Losses suffered by marijuana ETF

Losses suffered by marijuana ETF

Losses suffered by marijuana ETF Last month, news surrounding the legalization of marijuana inspired an investor rush into the sector. Benefitting from the trend was Horizons Medical Marijuana Life Sciences ETF (HMMJ), the world’s first marijuana ETF.

But now investors in the ETF are losing money. A little more than a month after its April 5 launch on the TSX, the fund has suffered losses, with shares falling 6% as of May 12 according to Bloomberg Intelligence analyst Eric Balchunas.

Despite that, the ETF has been able to attract US$80 million in its first month of trading. “The ETF is already in the top 25% of Canada’s ETFs,” Balchunas said. He noted that flows into the ETF reflected a lot of smaller purchases, indicating high demand among self-directed investors.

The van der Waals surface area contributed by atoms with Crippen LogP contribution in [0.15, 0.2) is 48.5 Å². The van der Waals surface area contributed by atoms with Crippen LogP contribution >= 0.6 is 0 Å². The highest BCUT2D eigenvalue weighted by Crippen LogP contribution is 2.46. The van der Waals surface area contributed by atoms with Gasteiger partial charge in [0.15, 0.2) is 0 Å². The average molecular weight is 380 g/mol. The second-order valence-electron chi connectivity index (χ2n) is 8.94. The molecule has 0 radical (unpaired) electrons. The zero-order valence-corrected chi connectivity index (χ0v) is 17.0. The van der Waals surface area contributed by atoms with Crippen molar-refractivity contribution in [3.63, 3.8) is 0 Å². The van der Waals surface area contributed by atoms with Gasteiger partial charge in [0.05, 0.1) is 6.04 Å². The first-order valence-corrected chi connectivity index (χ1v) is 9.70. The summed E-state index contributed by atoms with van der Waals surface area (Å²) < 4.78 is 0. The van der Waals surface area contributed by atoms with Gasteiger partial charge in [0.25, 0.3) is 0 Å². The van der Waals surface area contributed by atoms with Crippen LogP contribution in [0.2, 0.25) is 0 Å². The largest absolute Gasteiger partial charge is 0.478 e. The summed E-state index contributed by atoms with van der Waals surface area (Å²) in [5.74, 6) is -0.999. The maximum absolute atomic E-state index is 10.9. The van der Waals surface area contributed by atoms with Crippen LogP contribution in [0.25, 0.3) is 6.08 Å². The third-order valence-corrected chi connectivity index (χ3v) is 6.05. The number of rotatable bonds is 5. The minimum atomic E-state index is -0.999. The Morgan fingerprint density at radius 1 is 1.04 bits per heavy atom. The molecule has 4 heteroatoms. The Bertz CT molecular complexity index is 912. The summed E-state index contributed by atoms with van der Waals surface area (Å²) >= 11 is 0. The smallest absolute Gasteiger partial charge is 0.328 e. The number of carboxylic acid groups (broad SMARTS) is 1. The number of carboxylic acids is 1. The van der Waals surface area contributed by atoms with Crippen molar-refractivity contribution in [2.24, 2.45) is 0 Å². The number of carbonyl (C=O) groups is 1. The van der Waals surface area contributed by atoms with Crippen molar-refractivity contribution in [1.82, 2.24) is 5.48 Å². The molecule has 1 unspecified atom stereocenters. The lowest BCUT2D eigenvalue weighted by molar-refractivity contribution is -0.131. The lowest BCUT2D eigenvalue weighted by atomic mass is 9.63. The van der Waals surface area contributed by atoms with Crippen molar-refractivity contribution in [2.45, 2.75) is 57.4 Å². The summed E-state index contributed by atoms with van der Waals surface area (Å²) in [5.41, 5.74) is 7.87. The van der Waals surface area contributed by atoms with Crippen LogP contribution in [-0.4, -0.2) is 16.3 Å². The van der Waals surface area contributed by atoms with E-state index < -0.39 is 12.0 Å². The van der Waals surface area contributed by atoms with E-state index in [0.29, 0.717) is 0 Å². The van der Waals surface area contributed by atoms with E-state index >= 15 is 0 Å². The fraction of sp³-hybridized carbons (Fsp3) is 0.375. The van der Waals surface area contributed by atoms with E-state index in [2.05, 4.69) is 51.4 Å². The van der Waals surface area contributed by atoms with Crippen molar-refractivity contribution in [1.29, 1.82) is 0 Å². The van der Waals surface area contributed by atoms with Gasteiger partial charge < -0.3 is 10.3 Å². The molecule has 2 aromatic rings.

The cannabis industry at large is also seeing rapid growth. North America’s legal weed industry grew 34% between 2015 and 2016, with analysts at cannabis research firm ArcView saying that the industry will grow well into the future, hitting US$22.6 billion in 2021.

“Very few consumer industry categories reach US$5 billion in annual spending and then post anything like 25% compound annual growth across the following five years,” the report said.

One of the largest holdings that HMMJ has is in Canopy Growth, which reportedly became Canada’s first billion-dollar pot company in April. Since then, its stock has gone down by around 30%.

Two other marijuana companies that the fund is invested in, Aurora Cannabis and Aphria, have done better. Aurora cited revenues of $5.2 million in its latest quarterly report, a year-over-year gain of around 33%, though it was still lower than the consensus estimate of $7.4 million. In its own recent quarterly report, Aphria had revenue of around $5.1 million and a gross profit of about $3.5 million.

The losses suffered by the marijuana ETF may not be surprising considering the high valuations the sector enjoyed recently. The question now is for how much longer the fund’s investors have to hold on before it starts to rebound.

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